stage consists of the iterative generation of potential solutions to the problem at hand and involves building “low-resolution, cheap and quick representations” of ideated solutions that can elicit useful feedback (in later stages of the design process the prototypes may become more refined). The Test
stage focuses on soliciting feedback about the prototypes, gaining empathy for a target audience in the context of the designed solution, and refining design solutions further. As these design stages exemplify, at the core of the human-centered design methodology is a fundamental belief that in order to design innovative and effective solutions, it is essential to understand people’s needs, values, perceptions, and behaviors and to engage with them at every level of the design process [34
]. Designing human-friendly parks is not an exception.
In this context, the current research examined individuals’ perceptions and personal meanings of parks as a way to hear the voices of communities and to provide ideas for an implementation of their identified personal meanings into the design of parks. The study built on previous research that explored psychosocial dimensions of urban green spaces [15
], but it is distinct in the following ways. First, the previous studies integrated a variety of methods simultaneously (e.g., observations, photography, interviews) in exploring psycho-socio-spiritual aspects of park use—in contrast, the current study exclusively focused on in-depth analysis of self-reports as a way to unravel the unique psychology of park use. As such, the nature of the research was more psychological and intrinsic in scope as opposed to focused on social dynamics or spiritual meanings of a physical space alone. Concentrating exclusively on the psychology behind park use, the researchers explored individuals’ perceptions of urban parks in order to identify psychological mechanisms by which parks exert their effects on health. Specifically, personal meaning of and relationship with parks were examined. Second, the study was contextualized within and inspired by the principles of human-centered design, and the outcomes and implications of the study were explored in the context of a human-centered design framework. Third, it utilized in-person interviews with culturally diverse New Yorkers representing predominantly underprivileged communities, as opposed to with just one sociocultural or particular user group [32
]. Fourth, in contrast to a structured set of questionnaires [32
] or rapid interviews [20
], the study deployed open-ended questions that exclusively focused on participants’ personal reflections on city parks and that allowed the researcher to develop a rapport with research participants. The opportunity to develop trust with culturally diverse individuals afforded by conducting in depth qualitative interviews is often cited as an essential ingredient for ethical, informative, and culturally sound research [38
]. Given that trust creates a safe space for people to open up and reveal their genuine thoughts and feelings, qualitative interviews help to develop implementation strategies that reflect people’s deeply seeded needs, values, and beliefs [38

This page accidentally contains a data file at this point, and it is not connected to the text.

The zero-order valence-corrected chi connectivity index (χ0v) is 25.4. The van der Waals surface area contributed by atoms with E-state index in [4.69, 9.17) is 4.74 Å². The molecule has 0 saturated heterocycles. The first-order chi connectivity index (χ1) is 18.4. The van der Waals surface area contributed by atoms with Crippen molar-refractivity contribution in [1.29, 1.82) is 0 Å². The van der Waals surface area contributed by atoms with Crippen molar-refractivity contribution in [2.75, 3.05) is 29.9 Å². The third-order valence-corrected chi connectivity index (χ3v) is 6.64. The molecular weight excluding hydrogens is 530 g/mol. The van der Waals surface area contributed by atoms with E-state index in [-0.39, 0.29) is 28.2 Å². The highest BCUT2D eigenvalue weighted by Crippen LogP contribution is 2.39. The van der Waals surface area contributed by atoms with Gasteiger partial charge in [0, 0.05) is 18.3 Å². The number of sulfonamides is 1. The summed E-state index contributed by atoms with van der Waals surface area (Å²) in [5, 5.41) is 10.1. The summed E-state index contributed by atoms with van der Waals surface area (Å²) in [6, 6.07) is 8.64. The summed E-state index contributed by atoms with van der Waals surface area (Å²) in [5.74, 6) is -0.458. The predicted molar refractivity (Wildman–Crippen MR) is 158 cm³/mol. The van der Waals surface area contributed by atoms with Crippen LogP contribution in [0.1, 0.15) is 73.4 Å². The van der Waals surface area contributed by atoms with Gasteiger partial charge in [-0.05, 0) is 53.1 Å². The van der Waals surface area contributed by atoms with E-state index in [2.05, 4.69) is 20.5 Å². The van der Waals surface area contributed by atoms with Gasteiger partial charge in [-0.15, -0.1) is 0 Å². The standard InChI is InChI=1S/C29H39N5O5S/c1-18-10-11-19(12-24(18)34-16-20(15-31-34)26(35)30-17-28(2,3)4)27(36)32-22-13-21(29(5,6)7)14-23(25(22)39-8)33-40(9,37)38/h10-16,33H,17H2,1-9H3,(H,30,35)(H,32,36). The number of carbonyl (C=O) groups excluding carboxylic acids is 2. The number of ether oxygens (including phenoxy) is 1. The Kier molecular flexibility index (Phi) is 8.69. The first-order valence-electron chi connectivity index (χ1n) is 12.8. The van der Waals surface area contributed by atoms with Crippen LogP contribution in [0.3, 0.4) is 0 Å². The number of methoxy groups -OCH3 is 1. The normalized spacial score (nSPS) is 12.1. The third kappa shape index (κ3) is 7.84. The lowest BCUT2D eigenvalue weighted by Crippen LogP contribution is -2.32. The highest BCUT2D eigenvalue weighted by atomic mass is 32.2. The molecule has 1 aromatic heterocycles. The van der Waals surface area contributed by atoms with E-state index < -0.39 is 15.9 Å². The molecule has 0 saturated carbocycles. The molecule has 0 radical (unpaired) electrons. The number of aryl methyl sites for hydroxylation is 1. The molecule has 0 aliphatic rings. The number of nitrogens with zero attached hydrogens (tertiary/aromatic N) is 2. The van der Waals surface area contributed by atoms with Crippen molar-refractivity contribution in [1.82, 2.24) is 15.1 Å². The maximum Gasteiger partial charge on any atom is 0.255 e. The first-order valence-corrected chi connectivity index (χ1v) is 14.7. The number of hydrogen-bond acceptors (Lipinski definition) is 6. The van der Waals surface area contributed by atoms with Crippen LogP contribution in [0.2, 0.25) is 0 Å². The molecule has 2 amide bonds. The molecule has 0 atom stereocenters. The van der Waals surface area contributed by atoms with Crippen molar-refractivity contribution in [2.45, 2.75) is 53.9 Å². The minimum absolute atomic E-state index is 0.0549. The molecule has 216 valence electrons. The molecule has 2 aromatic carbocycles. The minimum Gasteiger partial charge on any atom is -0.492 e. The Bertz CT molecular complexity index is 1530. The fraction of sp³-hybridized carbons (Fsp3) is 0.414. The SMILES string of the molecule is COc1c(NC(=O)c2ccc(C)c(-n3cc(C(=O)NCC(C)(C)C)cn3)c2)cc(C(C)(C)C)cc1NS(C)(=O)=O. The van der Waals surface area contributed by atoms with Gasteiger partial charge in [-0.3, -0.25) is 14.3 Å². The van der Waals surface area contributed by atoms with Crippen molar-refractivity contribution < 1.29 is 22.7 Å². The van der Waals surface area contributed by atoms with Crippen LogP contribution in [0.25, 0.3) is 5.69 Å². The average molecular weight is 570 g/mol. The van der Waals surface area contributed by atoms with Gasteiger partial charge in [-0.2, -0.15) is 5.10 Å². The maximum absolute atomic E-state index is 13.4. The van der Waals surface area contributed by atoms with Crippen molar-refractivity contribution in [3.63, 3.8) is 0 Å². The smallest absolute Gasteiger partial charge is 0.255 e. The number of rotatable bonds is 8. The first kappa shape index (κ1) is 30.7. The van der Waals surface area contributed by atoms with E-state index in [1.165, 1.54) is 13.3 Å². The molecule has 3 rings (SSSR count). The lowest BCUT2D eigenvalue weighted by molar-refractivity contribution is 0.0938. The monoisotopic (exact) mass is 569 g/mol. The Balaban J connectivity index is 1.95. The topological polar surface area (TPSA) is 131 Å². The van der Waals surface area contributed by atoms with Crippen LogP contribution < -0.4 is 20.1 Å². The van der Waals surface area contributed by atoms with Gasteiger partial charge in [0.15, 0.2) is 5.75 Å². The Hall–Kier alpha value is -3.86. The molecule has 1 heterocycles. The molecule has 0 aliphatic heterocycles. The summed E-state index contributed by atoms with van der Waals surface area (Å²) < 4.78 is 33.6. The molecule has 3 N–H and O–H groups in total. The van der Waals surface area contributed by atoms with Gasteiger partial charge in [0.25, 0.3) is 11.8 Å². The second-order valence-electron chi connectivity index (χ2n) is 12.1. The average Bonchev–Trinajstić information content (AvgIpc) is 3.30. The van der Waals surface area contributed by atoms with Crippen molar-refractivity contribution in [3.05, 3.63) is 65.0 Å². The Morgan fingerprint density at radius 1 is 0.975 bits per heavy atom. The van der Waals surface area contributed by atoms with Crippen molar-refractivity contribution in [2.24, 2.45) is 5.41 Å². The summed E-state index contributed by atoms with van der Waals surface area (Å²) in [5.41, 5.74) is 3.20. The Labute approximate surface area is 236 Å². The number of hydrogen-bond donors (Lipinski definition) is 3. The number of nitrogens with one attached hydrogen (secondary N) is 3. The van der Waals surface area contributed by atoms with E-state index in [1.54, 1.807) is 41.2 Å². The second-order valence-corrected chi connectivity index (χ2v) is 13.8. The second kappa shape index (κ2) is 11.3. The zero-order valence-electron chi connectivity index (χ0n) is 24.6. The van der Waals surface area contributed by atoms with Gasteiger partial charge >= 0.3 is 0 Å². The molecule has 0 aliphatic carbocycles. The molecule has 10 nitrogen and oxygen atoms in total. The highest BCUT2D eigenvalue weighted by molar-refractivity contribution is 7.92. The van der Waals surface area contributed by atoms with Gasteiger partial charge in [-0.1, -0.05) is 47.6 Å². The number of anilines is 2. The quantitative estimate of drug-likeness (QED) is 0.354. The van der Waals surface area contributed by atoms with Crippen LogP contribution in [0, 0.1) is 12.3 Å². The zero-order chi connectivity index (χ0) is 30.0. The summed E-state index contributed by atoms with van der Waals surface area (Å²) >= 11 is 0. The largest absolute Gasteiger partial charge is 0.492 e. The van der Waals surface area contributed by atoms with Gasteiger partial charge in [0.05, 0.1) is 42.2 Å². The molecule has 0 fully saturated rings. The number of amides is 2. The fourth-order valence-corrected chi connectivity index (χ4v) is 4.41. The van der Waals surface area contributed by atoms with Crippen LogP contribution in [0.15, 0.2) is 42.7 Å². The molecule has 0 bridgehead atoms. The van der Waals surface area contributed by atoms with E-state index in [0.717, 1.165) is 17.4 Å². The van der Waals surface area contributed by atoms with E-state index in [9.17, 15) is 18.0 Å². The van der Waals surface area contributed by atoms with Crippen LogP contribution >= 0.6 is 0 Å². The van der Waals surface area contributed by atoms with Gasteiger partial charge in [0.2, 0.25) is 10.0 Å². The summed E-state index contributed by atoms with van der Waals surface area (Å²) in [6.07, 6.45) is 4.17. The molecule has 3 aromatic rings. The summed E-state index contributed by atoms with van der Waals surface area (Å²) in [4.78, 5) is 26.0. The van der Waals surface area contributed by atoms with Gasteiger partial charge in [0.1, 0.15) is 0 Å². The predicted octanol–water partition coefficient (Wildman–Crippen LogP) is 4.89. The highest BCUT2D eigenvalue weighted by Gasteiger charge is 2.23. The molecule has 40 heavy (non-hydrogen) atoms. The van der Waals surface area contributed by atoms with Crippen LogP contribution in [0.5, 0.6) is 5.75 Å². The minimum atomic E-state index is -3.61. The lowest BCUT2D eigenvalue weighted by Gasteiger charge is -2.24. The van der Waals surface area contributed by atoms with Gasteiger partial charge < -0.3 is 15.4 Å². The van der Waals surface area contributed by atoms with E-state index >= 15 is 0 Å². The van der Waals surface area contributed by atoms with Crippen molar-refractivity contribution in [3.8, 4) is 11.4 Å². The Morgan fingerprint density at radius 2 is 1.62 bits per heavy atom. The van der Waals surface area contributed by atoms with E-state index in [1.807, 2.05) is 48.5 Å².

]. Finally, this qualitative research is a sub-study of a larger research project—the PARCS (Physical Activity and Redesigned Community Spaces) Study. The PARCS study leverages a natural experiment opportunity to examine the impact of the Community Parks Initiative (CPI)—a citywide redesign and renovation effort in New York City—on physical activity, park usage, psychosocial and mental health, and community wellbeing [39
In the current qualitative PARCS sub-study, twenty PARCS study participants were asked the following questions: (1) What does green urban space mean to you? (2) What comes to mind when you think of parks and green urban areas in your neighborhood? (3) What does participation in the PARCS Study mean to you?
Following the review of the themes identified from the interviews, the results are discussed in the context of urban planning and human-centered design. We argue that a human-centered framework could inform future research and interventions aimed at using parks as a vehicle to improve health.
The results of this exploratory study illustrate the idea that urban parks are not only the lungs of the city, providing people with opportunities for physical activity and improving their health and wellbeing, parks are also the heart and soul of the city, enabling people to develop a genuine and emotional connection to the world around them and to themselves. Indeed, consistent with previous research [20
], the current study found that using green urban space is, in part, motivated by humans’ deep desire to connect with their loved ones, but also with a larger community around them, with nature, and with their inner selves. This finding is aligned with decades of psychological research that has identified connection as one of the most fundamental human needs that allows people to flourish and feel seen, heard, and valued for who they are [21
]. Our brains are hardwired to connect with one another and with the broader world around us [52
]. These connections with loved ones, friends, and communities are just as important to our survival and flourishing as the basic needs of food, safety, and shelter [49
]. In fact, in his hierarchy of needs, Maslow places social connection just after basic physiological and safety needs [50
] and identifies self-actualization—a deep connection with self, expressed in our quest for self-knowledge, meaning of life, or beauty—as one of the basic human needs as well.
Because having a sense of connection with others, our communities, and our inner selves improves our mental and physical health [43
], it is essential to promote and design spaces that facilitate all forms of connection to boost the health of our communities. According to previous research, various forms of connectedness increase our capacity to tackle and overcome adversity and to improve our health and well-being more generally [45
]. In fact, because of their beneficial effect on health and wellbeing, connectedness and sense of belonging to different groups have recently been described as “social cures” [44